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03 Aug 2018 description
report Interpeace

Message from the Chairperson and the President

Every day, the pulse of the 24-hour news cycle seems to beat more quickly and with greater urgency. At any given moment, somewhere around the world a story is breaking about diplomatic tensions, trade disputes, populism, migration flows, disruptive technologies or the impacts of climate change. More often than not, these stories are also set against a backdrop of violent conflict. The challenges are complex and interconnected, and there are no easy answers. The future feels uncertain.

10 Apr 2018 description
report Interpeace

The military coup attempts in September 2002 and the post-electoral crisis of 2010-2011, gave rise to a significant socio-political crises in Côte d’Ivoire. This event deepened the already existing social divisions in the country and exacerbated cohabitation tensions in different regions. In the West, the conflicts between populations, mainly around issues related to sharing resources such as land or pasture, became many times violent.

20 Feb 2018 description
report Interpeace

Trajectories of young people towards violence are generally not a result of indoctrination or the expression of youth frustration, but rather a result of the social dynamics and pressures exerted on them since childhood. Even though these pressures on boys and girls are of the same nature, young people’s responses to them are strongly structured by gender roles and norms.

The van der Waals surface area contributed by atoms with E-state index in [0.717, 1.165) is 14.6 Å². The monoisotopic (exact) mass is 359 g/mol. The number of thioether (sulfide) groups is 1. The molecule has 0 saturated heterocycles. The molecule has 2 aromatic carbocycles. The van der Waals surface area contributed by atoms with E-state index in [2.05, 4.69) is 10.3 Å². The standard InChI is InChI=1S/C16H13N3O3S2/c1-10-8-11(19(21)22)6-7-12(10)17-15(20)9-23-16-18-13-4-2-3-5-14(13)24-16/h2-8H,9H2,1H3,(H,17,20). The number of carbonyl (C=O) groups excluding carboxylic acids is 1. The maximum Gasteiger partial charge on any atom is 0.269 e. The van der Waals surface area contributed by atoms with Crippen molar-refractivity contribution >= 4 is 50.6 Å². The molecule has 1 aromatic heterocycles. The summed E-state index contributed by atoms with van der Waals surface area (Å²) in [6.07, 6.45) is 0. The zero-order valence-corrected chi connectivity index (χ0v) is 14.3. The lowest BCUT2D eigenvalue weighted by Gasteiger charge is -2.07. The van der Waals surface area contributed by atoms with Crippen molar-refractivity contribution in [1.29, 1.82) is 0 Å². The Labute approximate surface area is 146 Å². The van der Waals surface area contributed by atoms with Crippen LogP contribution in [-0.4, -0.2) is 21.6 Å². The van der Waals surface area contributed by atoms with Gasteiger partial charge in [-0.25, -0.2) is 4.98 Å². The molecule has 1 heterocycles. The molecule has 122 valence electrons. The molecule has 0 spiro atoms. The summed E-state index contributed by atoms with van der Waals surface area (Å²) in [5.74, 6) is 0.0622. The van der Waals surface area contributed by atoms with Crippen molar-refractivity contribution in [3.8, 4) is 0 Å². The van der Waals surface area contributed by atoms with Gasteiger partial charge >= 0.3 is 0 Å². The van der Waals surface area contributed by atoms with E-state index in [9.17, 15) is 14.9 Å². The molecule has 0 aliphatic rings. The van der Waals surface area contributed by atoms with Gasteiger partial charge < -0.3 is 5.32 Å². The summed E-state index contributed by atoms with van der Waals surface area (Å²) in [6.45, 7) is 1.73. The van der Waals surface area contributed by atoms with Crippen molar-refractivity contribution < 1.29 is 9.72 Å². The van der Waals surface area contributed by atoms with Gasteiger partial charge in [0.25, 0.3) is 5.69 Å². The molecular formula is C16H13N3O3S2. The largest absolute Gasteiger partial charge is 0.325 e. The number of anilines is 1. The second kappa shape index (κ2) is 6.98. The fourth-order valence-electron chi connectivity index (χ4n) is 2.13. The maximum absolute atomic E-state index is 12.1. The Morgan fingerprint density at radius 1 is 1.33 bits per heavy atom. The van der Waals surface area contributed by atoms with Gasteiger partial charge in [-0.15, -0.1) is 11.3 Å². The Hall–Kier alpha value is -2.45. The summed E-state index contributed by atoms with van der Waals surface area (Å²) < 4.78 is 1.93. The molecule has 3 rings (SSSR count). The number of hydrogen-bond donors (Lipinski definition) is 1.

10 Oct 2017 description
report Interpeace

Violent conflict can arise from a wide variety of socio-political problems, and to build sustainable peace it is essential that all levels of a society come together in resolving them. Unfortunately however, protracted conflicts, violence, marginalization and exclusion all erode bonds of trust and deepen social divisions, meaning that very often, local communities, civil society and political elites seek to address these challenges independently of each other.

01 Sep 2017 description
report Interpeace

Who do you trust when you cannot trust anyone?

Scott M. Weber
Director-General

When a natural disaster strikes, such as a flood or an earthquake, it is heartening to see how ordinary people come to each other’s aid and collectively rebuild what they have lost. Those social bonds represent the best of humanity and the most essential values – solidarity, respect, dignity and selflessness – that we want to see underpin our societies.